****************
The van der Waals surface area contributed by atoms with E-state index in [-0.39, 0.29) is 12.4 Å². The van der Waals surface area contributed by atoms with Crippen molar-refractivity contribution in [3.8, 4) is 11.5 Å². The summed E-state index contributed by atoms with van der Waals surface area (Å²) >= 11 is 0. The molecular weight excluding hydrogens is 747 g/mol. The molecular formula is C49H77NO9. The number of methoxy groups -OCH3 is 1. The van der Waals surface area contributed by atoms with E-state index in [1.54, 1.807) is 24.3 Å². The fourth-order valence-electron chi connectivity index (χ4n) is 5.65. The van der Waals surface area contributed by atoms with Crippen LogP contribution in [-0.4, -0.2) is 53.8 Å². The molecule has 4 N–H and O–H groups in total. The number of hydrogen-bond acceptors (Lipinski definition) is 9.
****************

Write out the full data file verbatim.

The van der Waals surface area contributed by atoms with E-state index in [-0.39, 0.29) is 12.4 Å². The van der Waals surface area contributed by atoms with Crippen molar-refractivity contribution in [3.8, 4) is 11.5 Å². The summed E-state index contributed by atoms with van der Waals surface area (Å²) >= 11 is 0. The molecular weight excluding hydrogens is 747 g/mol. The molecular formula is C49H77NO9. The number of methoxy groups -OCH3 is 1. The van der Waals surface area contributed by atoms with E-state index in [1.54, 1.807) is 24.3 Å². The fourth-order valence-electron chi connectivity index (χ4n) is 5.65. The van der Waals surface area contributed by atoms with Crippen LogP contribution in [-0.4, -0.2) is 53.8 Å². The molecule has 4 N–H and O–H groups in total. The number of hydrogen-bond acceptors (Lipinski definition) is 9.